Drug Makers Share Best Practices For Preparing for Drug Recalls
This article was originally published in The Gold Sheet
Drug manufacturers can manage recalls better by strengthening their standard operating procedures, conducting mock recalls and developing robust distribution databases, experts told a recent conference in Bethesda, Md.
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A deluge of drug recalls set a record in 2009. With the past four years now among the top five for recalls, it suggests drug quality could be in a period of decline. Last year's record reflects GMP breakdowns at a drug repacker and several manufacturers that were identified during FDA inspections and led to a variety of sanctions, including warning letters, consent decrees and an import alert. Congress is looking to let FDA mandate recalls, which means the rain of recalls could grow even heavier. Meanwhile, FDA adds suspensions to its enforcement arsenal. International recalls remain rare, though that could change as FDA ramps up enforcement abroad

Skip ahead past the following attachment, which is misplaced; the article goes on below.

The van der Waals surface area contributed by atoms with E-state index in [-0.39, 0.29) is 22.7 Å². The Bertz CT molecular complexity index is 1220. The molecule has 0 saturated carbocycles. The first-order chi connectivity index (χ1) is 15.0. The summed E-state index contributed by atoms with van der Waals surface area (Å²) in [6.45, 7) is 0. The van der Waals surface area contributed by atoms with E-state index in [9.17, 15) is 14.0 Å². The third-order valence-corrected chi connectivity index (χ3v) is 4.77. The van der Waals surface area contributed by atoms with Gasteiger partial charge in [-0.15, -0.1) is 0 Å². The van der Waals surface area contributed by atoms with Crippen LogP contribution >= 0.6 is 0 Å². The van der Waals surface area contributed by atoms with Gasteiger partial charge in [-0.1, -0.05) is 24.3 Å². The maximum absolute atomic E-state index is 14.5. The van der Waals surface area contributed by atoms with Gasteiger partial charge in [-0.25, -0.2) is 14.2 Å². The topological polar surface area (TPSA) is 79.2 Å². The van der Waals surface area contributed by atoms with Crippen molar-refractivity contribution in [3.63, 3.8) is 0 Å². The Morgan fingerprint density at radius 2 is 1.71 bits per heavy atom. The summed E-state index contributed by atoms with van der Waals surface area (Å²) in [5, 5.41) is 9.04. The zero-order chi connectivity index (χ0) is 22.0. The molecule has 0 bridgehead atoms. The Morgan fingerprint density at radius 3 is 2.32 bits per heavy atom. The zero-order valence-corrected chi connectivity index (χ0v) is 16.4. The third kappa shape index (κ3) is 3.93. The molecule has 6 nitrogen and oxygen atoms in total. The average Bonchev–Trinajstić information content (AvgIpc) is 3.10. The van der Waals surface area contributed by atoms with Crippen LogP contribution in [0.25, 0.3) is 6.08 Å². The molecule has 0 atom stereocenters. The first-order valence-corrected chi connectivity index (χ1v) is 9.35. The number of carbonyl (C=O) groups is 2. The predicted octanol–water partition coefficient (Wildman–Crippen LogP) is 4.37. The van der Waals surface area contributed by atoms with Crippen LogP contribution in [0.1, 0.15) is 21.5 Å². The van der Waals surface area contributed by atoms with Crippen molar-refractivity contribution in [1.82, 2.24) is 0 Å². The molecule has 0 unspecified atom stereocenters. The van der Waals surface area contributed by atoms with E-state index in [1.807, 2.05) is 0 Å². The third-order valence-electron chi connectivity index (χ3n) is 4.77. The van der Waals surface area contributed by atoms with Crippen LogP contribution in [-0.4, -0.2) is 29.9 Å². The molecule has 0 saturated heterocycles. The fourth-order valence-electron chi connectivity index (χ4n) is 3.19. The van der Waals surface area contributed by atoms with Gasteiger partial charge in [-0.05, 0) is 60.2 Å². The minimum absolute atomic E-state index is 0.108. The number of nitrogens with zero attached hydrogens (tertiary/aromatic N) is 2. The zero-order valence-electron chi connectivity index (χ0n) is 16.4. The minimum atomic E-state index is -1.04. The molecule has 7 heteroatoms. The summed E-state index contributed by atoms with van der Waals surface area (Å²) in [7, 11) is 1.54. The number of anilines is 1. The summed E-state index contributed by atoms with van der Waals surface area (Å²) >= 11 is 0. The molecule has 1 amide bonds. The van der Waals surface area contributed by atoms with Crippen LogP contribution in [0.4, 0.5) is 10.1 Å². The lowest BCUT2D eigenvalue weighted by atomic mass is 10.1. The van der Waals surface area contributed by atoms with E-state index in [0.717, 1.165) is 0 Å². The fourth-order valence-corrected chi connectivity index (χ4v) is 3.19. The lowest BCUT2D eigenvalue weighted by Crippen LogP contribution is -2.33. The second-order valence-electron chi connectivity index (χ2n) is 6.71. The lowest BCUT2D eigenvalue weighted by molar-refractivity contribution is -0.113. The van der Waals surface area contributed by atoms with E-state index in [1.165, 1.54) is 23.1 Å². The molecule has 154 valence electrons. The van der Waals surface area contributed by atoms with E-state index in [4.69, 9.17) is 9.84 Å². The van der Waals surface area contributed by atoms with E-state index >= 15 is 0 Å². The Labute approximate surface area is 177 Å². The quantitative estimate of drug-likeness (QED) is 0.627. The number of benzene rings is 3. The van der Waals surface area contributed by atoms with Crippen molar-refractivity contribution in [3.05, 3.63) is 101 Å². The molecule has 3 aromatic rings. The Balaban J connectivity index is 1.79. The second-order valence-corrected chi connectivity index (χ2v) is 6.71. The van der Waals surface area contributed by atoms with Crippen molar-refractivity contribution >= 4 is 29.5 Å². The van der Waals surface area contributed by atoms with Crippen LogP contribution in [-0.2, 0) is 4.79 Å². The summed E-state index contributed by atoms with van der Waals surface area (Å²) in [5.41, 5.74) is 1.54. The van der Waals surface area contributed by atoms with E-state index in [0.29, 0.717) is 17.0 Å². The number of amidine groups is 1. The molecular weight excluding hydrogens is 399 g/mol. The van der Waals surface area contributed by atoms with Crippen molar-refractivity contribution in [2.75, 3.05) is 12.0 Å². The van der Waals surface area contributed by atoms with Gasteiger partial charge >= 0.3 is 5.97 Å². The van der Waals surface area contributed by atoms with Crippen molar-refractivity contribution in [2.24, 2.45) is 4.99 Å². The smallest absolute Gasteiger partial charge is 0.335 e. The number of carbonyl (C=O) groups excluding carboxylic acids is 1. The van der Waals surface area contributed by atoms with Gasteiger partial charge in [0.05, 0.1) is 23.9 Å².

The US FDA managed to issue 94 drug GMP warning letters last year despite the pandemic, with fewer expected for 2021. Top issue areas included lack of sterility assurance, nitrosamine impurities, poor data integrity and basic GMP failures.
Pharmaceutical manufacturers should have already begun serializing products and verifying saleable returns to comply with DSCSA, says FDA official who also asserted that licensing standards for wholesale distributors and third-party logistics providers will be forthcoming. This rule is already six years overdue under a DSCSA mandated timeline.